Shahs point on the importance of data cannot be stressed enough. Inhis paper Major quotes Dr. Woo who is the chief architect for the RSMmodel. According to Woo, Any probabilistic framework for quantify-ing terrorism risk, however logically designed, will ultimately have toinvolve a measure of expert judgment (Major, 2002).

    A security manager who faces the threat of terrorism should be aware ofthe importance of collecting intelligence in the form of data on their sites.They should take advantage of expert judgment, especially in the area ofinnovative probability of modeling terrorism risk. If something can bemodeled, it can be measured. If it can be measured, it may be controlled.

    SUBSTITUTION STRATEGIES AND COOPERATION

    Using game theory to deal with the threat of terrorism is not only use-ful for the insurance industry but also for governments. Todd Sandler,professor of international relations at the University of Southern Cali-fornia, has been using game theory in the study of transnational terror-ism for more than 20 years. According to Sandler, terrorists have anadvantage over governments because, Terrorists take a long-term viewof their struggle and see interaction with other groups as continual,while most governments take a short-term view of the terrorist threatand do not necessarily see cooperation with other governments as con-tinual (Marano, 2003).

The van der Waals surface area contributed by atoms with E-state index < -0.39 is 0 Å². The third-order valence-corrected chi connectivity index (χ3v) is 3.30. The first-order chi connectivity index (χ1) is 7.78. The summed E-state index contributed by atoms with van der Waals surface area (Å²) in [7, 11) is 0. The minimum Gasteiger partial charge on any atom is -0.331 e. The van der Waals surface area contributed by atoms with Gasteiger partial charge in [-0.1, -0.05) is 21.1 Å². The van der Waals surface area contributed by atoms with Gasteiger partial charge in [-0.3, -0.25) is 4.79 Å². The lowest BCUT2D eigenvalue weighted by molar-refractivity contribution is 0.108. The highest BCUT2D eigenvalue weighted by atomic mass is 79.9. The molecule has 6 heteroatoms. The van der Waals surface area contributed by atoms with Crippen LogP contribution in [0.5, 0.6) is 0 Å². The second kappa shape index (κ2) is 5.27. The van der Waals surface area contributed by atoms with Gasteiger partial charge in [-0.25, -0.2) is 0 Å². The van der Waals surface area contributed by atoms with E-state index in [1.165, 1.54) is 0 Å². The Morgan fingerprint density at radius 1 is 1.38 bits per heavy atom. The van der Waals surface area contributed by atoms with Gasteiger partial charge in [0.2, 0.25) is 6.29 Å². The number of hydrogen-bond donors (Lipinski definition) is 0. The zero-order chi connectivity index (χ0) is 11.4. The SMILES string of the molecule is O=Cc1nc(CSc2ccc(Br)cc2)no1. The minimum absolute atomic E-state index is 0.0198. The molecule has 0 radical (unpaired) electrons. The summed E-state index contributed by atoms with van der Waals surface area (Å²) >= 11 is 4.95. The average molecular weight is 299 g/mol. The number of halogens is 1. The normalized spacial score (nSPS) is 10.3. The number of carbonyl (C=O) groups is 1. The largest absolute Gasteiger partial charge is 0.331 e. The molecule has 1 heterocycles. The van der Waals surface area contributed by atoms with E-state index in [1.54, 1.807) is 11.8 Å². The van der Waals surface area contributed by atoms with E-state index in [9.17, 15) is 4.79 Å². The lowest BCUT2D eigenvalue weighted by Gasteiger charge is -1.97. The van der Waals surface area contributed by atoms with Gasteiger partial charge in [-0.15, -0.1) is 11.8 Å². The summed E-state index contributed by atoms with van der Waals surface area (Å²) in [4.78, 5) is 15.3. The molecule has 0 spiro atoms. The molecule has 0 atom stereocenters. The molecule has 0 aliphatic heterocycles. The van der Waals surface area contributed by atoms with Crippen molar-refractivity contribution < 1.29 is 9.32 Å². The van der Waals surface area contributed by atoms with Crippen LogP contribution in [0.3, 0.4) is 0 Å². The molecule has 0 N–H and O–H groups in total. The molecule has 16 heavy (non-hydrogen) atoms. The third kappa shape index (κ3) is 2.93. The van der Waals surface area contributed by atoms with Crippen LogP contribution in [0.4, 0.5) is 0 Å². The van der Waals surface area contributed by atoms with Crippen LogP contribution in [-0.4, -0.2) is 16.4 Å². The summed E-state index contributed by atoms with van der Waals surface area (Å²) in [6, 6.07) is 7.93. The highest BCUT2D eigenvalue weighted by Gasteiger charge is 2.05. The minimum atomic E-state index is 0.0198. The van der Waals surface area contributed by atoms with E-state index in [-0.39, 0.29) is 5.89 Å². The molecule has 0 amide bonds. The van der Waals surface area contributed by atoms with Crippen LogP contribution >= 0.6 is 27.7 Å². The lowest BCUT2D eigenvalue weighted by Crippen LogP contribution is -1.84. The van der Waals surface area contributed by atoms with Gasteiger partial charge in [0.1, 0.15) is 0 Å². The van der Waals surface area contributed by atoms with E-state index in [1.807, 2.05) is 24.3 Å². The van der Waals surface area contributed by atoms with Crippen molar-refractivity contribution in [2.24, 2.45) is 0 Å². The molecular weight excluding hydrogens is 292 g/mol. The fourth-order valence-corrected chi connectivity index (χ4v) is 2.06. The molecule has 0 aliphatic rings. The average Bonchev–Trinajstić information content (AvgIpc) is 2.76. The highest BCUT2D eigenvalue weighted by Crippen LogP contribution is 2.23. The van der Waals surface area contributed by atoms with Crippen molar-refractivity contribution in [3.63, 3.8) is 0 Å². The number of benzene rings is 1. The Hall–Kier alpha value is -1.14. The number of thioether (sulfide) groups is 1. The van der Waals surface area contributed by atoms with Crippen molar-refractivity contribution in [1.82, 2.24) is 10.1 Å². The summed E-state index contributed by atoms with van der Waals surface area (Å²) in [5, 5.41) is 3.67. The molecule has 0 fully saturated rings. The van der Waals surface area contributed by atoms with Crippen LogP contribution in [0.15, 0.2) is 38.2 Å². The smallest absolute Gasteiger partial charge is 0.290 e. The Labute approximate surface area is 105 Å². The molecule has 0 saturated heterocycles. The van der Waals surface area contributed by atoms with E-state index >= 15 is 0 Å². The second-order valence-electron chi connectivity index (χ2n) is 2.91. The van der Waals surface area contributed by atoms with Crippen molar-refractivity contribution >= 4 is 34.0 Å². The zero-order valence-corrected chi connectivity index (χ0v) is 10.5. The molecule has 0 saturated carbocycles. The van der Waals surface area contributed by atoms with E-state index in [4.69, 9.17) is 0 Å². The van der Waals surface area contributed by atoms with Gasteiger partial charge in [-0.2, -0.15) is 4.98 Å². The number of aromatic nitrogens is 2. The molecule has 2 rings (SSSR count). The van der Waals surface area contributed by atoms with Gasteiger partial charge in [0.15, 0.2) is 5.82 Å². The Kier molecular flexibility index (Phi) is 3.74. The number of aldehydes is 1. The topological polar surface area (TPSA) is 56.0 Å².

According to Sandler, terrorists choose targets carefully, yet theymake it seem as if it is random. This is done to raise fear and cause ter-ror. As governments strengthen some targets, terrorists look for easier,softer targets. Sandler states:

    An important terrorist gambit, as analyzed by game theory, is find-ing substitution strategies. For example, when metal detectorswere placed in most airports, skyjackings declined but hostage

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  • taking in unprotected facilities increased. The fortification of U.S.embassies and missions reduced attacks against the structures, butmore diplomats and military personnel were assassinated outsidethe protected compounds. (Marano, 2003)

    A substitution strategy is an important concept for a security man-ager. If the front door is secure and this is known to the attackers theywill probably look for a softer target. The defender should try to antici-pate in a proactive fashion where the next move will be. Then resourcescan be applied accordingly.